Of course, Puder has collected a flock of field guides, so there's always one handy if she needs it. And she knows about other dangers of the birding habit. For one thing, it can be time-consuming, between the monthly meetings of her birding group and its monthly field trips, which can go anywhere from Cape May to Central Park in New York. The group's schedule also includes adventures to Delaware and Pennsylvania this year.

Plus the SOBG started "Wings Over Long Beach Island Day," shortly after it formed. The fourth annual version of the festival is scheduled for March 9 at Barnegat Lighthouse State Park, at the northern tip of LBI in Barnegat Light. That takes plenty of time to plan and prepare, plus Puder and Gangi do birding programs at local libraries and other institutions - "sort of 'Birding 101,'" as Puder puts it, trying to spread their passion for positively identified flying objects to still more people.

And then there's the time that goes just to birding itself. Puder tries to get out at least once per week all year - sure, in the winter too, even if the air is freezing and the wind is howling. (She can point out the bird picture in her book that she took on a 12-degree day, after a long drive.) In the heart of summer, heat and greenheads - some almost as big as birds - can make birding less than fun.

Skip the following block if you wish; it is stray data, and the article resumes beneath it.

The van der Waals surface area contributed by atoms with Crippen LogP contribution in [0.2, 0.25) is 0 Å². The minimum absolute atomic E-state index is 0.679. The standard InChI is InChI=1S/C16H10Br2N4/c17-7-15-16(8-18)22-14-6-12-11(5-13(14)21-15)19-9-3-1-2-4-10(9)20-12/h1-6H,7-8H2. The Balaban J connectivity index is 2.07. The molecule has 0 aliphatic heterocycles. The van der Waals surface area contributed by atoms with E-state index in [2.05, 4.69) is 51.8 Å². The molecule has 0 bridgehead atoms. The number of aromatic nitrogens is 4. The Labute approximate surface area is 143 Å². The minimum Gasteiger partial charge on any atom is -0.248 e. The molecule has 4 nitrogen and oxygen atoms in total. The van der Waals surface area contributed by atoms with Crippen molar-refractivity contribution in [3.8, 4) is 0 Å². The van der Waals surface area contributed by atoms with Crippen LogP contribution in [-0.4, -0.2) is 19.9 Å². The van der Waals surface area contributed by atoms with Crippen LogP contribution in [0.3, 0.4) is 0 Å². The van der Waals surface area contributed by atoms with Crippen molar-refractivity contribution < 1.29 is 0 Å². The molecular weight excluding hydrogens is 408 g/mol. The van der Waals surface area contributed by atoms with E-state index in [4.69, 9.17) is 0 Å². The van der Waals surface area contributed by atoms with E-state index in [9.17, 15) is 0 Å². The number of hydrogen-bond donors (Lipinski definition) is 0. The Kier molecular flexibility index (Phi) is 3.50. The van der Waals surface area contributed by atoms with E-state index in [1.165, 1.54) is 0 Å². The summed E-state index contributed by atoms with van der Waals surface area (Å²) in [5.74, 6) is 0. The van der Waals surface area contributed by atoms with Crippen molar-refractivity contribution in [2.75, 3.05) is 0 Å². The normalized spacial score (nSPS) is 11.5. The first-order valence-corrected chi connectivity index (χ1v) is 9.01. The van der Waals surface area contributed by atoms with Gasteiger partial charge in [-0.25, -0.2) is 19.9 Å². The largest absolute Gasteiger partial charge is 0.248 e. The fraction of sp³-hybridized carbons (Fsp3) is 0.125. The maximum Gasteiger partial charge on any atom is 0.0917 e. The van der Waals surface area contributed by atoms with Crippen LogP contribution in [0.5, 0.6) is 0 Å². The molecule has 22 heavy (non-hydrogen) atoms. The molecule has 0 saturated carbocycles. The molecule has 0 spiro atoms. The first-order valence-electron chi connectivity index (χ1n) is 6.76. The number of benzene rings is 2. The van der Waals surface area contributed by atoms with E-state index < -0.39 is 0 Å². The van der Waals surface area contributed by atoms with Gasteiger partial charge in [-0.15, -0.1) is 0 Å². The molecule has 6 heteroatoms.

"Spring and fall are really the best times," Puder says. "So I'll go out maybe several times a week then."

She knows about other hazards of birding - including one friend who is so into spotting birds that he isn't allowed to drive on their trips anymore. Apparently, he had an unfortunate habit of paying more attention to the sky than the road if some exotic bird was up there.

But for all its addictive powers, Puder says there is a definite social good to birding, too.